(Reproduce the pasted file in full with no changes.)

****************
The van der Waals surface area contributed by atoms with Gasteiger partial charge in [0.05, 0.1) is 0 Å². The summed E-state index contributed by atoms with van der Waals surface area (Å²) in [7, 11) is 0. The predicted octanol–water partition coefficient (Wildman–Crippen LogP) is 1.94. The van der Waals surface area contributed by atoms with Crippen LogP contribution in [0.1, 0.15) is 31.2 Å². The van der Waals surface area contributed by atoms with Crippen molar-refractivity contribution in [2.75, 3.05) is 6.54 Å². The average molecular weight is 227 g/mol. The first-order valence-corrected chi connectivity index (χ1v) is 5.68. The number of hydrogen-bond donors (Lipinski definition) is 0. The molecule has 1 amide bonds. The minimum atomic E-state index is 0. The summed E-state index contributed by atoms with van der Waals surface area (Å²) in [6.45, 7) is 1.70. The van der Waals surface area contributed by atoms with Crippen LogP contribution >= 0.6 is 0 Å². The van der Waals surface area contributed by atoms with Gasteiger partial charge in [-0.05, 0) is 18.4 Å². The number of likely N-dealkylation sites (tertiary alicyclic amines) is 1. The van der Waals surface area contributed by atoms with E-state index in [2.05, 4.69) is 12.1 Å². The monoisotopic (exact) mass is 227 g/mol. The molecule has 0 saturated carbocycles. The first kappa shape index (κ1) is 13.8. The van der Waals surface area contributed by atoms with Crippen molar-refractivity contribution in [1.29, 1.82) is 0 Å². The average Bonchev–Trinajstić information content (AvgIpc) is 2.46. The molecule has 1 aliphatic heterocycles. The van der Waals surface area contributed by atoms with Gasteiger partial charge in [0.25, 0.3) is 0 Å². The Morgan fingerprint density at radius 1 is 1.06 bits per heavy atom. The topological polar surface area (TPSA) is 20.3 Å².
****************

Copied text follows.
The van der Waals surface area contributed by atoms with Gasteiger partial charge in [0.05, 0.1) is 0 Å². The summed E-state index contributed by atoms with van der Waals surface area (Å²) in [7, 11) is 0. The predicted octanol–water partition coefficient (Wildman–Crippen LogP) is 1.94. The van der Waals surface area contributed by atoms with Crippen LogP contribution in [0.1, 0.15) is 31.2 Å². The van der Waals surface area contributed by atoms with Crippen molar-refractivity contribution in [2.75, 3.05) is 6.54 Å². The average molecular weight is 227 g/mol. The first-order valence-corrected chi connectivity index (χ1v) is 5.68. The number of hydrogen-bond donors (Lipinski definition) is 0. The molecule has 1 amide bonds. The minimum atomic E-state index is 0. The summed E-state index contributed by atoms with van der Waals surface area (Å²) in [6.45, 7) is 1.70. The van der Waals surface area contributed by atoms with Crippen LogP contribution >= 0.6 is 0 Å². The van der Waals surface area contributed by atoms with Gasteiger partial charge in [-0.05, 0) is 18.4 Å². The number of likely N-dealkylation sites (tertiary alicyclic amines) is 1. The van der Waals surface area contributed by atoms with E-state index in [2.05, 4.69) is 12.1 Å². The monoisotopic (exact) mass is 227 g/mol. The molecule has 0 saturated carbocycles. The first kappa shape index (κ1) is 13.8. The van der Waals surface area contributed by atoms with Crippen molar-refractivity contribution in [1.29, 1.82) is 0 Å². The average Bonchev–Trinajstić information content (AvgIpc) is 2.46. The molecule has 1 aliphatic heterocycles. The van der Waals surface area contributed by atoms with Gasteiger partial charge in [0.25, 0.3) is 0 Å². The Morgan fingerprint density at radius 1 is 1.06 bits per heavy atom. The topological polar surface area (TPSA) is 20.3 Å².